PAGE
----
Online courses are a great way to build a business. They’re also a great way to get better-qualified clients, or build an additional revenue stream by providing an alternative to your services.
But sometimes, things don’t go as planned. Your course isn’t selling as much as you’d like, or worse, it’s not selling at all.
There’s a methodical analysis you can perform to see if you can spot the problem. Of course, this is the same analysis you should perform before you create a course.
In this episode of Unemployable with Brian Clark, Brian discusses:
How to be absolutely sure what works
Why re-examining existing market demand is step one
How incorrect pricing can kill your sales and profits
What to do to increase your targeted reach
Copywriting techniques that work for courses
Testing demand with the MVP process
How split-testing reveals the truth
Click Here to Listen toUnemployable with Brian Clark on iTunes
Click Here to Listen on Rainmaker.FM
About the authorRainmaker.FMRainmaker.FM is the premier digital commerce and content marketing podcast network. Get on-demand digital business and marketing advice from experts, whenever and wherever you want it.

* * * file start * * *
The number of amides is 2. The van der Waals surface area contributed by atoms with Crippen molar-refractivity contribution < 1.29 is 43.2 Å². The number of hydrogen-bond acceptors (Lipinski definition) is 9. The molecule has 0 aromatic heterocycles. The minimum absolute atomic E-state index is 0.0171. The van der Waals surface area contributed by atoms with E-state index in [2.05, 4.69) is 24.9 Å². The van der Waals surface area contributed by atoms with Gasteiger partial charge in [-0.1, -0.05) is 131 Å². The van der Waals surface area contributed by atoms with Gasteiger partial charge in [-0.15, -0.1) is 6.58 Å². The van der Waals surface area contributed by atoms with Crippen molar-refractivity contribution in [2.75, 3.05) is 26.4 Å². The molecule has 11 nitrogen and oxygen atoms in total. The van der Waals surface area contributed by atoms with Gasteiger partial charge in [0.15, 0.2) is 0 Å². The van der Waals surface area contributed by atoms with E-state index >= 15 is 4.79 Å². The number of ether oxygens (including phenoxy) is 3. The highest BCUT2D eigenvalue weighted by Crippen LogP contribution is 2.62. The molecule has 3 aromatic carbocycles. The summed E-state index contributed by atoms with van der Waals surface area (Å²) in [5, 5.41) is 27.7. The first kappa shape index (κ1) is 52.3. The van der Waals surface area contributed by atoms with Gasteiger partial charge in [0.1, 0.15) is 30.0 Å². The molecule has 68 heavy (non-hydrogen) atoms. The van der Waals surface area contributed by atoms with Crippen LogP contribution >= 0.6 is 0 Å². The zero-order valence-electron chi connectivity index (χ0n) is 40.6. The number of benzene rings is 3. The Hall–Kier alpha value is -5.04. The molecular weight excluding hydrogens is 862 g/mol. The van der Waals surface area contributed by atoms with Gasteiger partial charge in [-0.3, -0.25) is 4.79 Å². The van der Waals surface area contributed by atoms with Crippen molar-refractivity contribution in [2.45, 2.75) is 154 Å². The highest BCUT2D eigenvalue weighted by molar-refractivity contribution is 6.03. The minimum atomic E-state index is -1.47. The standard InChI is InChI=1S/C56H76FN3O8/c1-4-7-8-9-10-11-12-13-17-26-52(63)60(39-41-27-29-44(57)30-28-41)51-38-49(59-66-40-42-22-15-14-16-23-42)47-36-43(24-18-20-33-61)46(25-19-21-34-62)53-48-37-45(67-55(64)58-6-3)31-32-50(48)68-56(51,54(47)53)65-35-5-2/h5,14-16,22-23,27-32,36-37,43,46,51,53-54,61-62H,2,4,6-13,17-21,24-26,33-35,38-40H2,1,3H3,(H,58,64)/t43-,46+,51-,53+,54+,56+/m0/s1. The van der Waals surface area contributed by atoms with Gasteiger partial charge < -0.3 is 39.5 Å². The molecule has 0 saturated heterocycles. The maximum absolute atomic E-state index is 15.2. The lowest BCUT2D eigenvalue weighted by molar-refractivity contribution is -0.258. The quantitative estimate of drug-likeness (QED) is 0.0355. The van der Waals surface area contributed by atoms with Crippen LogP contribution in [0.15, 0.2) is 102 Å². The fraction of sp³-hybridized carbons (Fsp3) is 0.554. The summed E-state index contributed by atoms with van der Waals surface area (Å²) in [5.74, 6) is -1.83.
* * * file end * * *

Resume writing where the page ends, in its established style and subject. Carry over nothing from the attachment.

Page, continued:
The post Why Don’t Some Online Courses Sell? appeared first on Copyblogger.
Imagine you’ve just launched your first product.
It’s a short little course, just a few weeks long, that teaches the “DIY” version of the topics you help people with every day. You built it once, delivered it online, and now it works for you while you’re off doing other activities you love.
This online course has been a transformative force in your life.
You’ve found financial freedom, because you’re no longer constrained by the economics of trading time for money. And you’ve multiplied your impact, making the world a better place for dozens, hundreds, or even thousands of people.
It’s a pretty picture, isn’t it?
But you and I both know it isn’t so easy to achieve.
In reality, most people with big dreams of product creation end up spending months, or even years, investing time and money that they can’t afford to lose into a project that will probably never see the light of day.
It’s a sad reality, but the good news is that it doesn’t have to be this way.
Let your audience direct your product development …
What the creators of most blockbuster products have figured out is how to completely avoid that situation by allowing their audiences to guide product development.
This is one of the areas where Copyblogger has always excelled. They first discussed the concept of a minimum viable audience back in 2012:
Build an audience through content marketing. Let them tell you what they want. Build products and offer services based on their desires and needs. Prosper.